Now that the college basketball season is over, some players will move into the next phase of their basketball lives by deciding on whether or not they should enter the NBA draft. One of the issues that has plagued the NBA for a number of years is the number of players entering the NBA either right after high school, or within 1 year of high school. Beginning in 2006, the NBA instituted a requirement that players be 19 years old and 1 year removed from high school. The purpose was to allow incoming players more time to gain experience, to improve the NBA’s current level of play, and to keep high school busts from tying up team salary. The resulting affect…a new form of “consulting.”
If you’ve ever worked in a corporate setting, or you love the movie Office Space, then you’re familiar with Consultants. They are temporary employees, hired to work on a specific project for a specific amount of time. In many cases, they don’t get many of the company benefits and if a better long term solution comes along, they are fast out the door. SOUND FAMILIAR? The NBA’s “1 and done” rule has essentially created college “consultants” at the risk of universities and students nationwide.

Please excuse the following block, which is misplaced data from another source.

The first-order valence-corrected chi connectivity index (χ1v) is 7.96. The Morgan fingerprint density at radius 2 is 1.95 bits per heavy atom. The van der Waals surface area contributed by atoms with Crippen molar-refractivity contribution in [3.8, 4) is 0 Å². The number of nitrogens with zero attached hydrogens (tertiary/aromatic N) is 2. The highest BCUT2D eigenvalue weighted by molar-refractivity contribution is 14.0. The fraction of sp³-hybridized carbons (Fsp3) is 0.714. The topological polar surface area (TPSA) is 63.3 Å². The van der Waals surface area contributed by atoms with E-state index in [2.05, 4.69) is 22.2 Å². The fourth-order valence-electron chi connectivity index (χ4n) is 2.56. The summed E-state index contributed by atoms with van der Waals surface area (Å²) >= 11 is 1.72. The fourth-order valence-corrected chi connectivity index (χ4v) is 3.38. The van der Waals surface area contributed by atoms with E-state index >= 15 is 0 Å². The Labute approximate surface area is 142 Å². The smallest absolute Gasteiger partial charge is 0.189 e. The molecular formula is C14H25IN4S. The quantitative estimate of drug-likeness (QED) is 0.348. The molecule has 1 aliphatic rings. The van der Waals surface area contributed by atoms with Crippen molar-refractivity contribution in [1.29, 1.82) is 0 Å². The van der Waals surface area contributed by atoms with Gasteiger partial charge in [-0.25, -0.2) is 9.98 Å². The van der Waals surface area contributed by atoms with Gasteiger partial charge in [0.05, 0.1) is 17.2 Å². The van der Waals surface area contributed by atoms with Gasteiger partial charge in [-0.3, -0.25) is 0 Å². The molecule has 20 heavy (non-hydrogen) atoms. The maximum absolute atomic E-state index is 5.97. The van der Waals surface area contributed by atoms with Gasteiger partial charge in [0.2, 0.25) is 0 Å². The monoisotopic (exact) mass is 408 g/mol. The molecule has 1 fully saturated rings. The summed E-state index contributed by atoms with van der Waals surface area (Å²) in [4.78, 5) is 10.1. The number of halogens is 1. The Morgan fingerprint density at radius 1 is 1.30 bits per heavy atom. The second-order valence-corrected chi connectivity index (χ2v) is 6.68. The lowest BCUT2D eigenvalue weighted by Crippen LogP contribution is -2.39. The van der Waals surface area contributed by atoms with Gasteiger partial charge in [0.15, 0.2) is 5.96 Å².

It is well known that many of these players are recruited for the purpose of creating a one shot contender, but at what costs. There have been numerous reports of players skipping the entire spring semester, taking gifts & benefits and leaving the university to deal with the NCAA sanctions. Not to mention it has diluted the talent pool in college basketball. Now I’m the last person to cry for the NCAA, but what about the actual “students” who lose a spot at the university because some ball player is in limbo until he turns 19.
The NBA needs to rectify this. Either allow high school students once again, or follow the model of another big league. MLB allows high school entrants, but if a student chooses college they must wait 3 years before entering the league. The NFL’s 3 year policy has been long standing. Now of course the argument has been that a high school basketball player is more pro ready than a football player so why shouldn’t he be able to provide for his family. While that may be true, what’s more important, taking a shot and risk having your career finished before the legal drinking age or taking advantage of the “company benefits” to help ensure your family’s future for the long haul?